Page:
The coronavirus pandemic has hit the buy-to-let sector hard, leading to an estimated £437m in rent arrears.

Twice as many landlords are planning to sell properties as those who are looking to expand their portfolios over the coming year, following a steep rise in rent arrears caused by the coronavirus pandemic.

Three out of 10 private sector landlords plan to sell one or more properties, compared with 16% who expect to buy at least one more in the next 12 months.

This is despite the fact that 35% of buy-to-let investors said they had seen increased tenant demand during the past three months, according to the National Residential Landlords Association (NRLA).

Unsurprisingly, nearly two-thirds of landlords said their businesses had been negatively impacted by Covid-19, with 18% saying the pandemic had had a significant negative impact on it.

Why is this happening?

The pandemic, lockdown and the resulting negative impact on jobs and earnings has led to a steep increase in the number of tenants who have fallen behind on their rental payments.

The NRLA estimates that private sector rent arrears in England as a result of coronavirus stand at £437m.

This increase in rent arrears, combined with rising costs as a result of regulatory and tax changes, has made the sector less profitable, leading many landlords to review their portfolios and sell properties.

Who does it affect?

The fact that nearly a third of landlords are planning to sell properties is bad news for tenants in the private rental sector.

There is already a mismatch between supply and demand, and a further reduction in the number of properties available to let is likely to drive rents higher.

What’s the background?

Landlords are calling on the government to help tenants in England who have fallen behind with their rent.

Suggestions include offering interest-free or low-cost hardship loans to cover arrears, similar to those available in Wales and Scotland.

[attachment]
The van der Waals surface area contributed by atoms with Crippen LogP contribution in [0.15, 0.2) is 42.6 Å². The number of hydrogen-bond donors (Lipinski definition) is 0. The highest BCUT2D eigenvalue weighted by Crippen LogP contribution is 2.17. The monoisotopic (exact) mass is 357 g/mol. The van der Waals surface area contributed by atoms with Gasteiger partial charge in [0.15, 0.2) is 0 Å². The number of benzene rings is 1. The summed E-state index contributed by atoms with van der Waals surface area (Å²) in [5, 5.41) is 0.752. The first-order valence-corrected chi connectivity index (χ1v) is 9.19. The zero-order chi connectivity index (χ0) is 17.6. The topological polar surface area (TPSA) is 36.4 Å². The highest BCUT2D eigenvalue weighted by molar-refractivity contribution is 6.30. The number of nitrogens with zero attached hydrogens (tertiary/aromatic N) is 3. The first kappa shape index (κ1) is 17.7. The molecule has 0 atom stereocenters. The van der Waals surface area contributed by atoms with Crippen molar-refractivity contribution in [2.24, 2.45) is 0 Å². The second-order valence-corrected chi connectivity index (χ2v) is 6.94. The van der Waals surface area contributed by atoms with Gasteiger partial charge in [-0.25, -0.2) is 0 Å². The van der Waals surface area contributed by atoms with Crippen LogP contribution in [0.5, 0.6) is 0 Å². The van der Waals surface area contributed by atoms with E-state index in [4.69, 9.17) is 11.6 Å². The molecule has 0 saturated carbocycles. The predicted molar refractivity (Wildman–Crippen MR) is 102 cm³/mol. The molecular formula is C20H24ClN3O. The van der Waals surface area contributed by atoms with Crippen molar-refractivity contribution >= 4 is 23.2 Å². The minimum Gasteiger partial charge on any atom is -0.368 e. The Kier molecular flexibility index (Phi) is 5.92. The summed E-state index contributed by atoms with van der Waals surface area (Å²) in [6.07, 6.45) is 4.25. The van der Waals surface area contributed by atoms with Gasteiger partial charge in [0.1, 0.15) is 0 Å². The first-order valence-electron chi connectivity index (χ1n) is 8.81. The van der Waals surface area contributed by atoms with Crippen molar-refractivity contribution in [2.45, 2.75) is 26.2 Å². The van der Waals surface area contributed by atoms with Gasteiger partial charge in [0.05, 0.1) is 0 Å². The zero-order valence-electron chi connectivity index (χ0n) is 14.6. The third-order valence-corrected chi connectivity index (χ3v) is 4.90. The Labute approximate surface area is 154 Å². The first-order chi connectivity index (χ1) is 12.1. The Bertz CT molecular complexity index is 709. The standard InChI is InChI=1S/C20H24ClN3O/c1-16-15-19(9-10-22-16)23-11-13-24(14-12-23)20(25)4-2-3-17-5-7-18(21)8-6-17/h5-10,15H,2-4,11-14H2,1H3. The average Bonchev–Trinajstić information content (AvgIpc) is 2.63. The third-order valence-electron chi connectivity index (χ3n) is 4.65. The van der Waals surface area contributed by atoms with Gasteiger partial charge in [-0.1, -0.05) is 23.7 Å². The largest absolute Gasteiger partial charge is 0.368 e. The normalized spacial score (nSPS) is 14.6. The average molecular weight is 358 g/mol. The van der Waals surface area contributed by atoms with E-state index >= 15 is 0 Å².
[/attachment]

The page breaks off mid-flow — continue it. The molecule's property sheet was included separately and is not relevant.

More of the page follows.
Currently, if landlords are struggling to pay mortgages because their tenants are in financial difficulties, they can apply for a mortgage payment holiday of up to three months, with the interest they would have paid added to their outstanding debt.

Landlords are advised to try to work with their tenants to establish an affordable repayment plan for any rental arrears once the tenant’s finances have improved.

Landlords are also advised to ask their tenants if there are any benefits they may be entitled to that they are not currently claiming. For example, Universal Credit and Housing Benefit have been increased since the start of the pandemic to cover at least 30% of market rents in the claimant’s local area.

The ban on tenant evictions has also now been lifted, although landlords still have to give tenants six months’ notice in the majority of cases.

Top three takeaways

  • Three out of 10 private sector landlords said they planned to sell one or more properties during the coming year, compared with 16% who expect to buy one

  • The selloff comes despite 35% of landlords seeing increased tenant demand during the past three months

  • Nearly two-thirds of landlords said their business had been negatively impacted by the coronavirus pandemic, with 18% saying it had had a significant negative impact on it.

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